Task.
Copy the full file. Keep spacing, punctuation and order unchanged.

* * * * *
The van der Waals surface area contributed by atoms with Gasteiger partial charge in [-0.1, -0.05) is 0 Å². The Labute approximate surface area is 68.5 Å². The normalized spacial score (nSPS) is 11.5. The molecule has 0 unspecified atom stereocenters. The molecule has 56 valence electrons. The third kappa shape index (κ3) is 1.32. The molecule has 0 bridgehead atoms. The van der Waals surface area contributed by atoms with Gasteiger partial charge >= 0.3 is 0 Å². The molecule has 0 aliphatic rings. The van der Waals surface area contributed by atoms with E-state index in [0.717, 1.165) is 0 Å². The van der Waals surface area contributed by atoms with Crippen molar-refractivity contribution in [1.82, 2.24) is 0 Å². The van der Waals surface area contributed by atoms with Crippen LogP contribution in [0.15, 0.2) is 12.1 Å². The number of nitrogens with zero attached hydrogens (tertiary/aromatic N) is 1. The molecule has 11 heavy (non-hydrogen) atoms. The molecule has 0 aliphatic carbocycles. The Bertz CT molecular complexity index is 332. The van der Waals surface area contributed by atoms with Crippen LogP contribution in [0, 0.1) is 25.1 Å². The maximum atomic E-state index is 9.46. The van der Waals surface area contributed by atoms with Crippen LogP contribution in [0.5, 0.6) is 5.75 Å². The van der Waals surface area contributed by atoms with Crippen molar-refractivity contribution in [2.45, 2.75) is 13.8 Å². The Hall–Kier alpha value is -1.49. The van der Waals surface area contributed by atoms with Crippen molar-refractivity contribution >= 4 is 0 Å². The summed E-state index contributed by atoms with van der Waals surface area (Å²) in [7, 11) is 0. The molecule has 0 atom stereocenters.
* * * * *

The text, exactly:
The van der Waals surface area contributed by atoms with Gasteiger partial charge in [-0.1, -0.05) is 0 Å². The Labute approximate surface area is 68.5 Å². The normalized spacial score (nSPS) is 11.5. The molecule has 0 unspecified atom stereocenters. The molecule has 56 valence electrons. The third kappa shape index (κ3) is 1.32. The molecule has 0 bridgehead atoms. The van der Waals surface area contributed by atoms with Gasteiger partial charge >= 0.3 is 0 Å². The molecule has 0 aliphatic rings. The van der Waals surface area contributed by atoms with E-state index in [0.717, 1.165) is 0 Å². The van der Waals surface area contributed by atoms with Crippen molar-refractivity contribution in [1.82, 2.24) is 0 Å². The van der Waals surface area contributed by atoms with Crippen LogP contribution in [0.15, 0.2) is 12.1 Å². The number of nitrogens with zero attached hydrogens (tertiary/aromatic N) is 1. The molecule has 11 heavy (non-hydrogen) atoms. The molecule has 0 aliphatic carbocycles. The Bertz CT molecular complexity index is 332. The van der Waals surface area contributed by atoms with Crippen LogP contribution in [0, 0.1) is 25.1 Å². The maximum atomic E-state index is 9.46. The van der Waals surface area contributed by atoms with Crippen LogP contribution in [0.5, 0.6) is 5.75 Å². The van der Waals surface area contributed by atoms with Crippen molar-refractivity contribution in [2.45, 2.75) is 13.8 Å². The Hall–Kier alpha value is -1.49. The van der Waals surface area contributed by atoms with Crippen molar-refractivity contribution >= 4 is 0 Å². The summed E-state index contributed by atoms with van der Waals surface area (Å²) in [7, 11) is 0. The molecule has 0 atom stereocenters.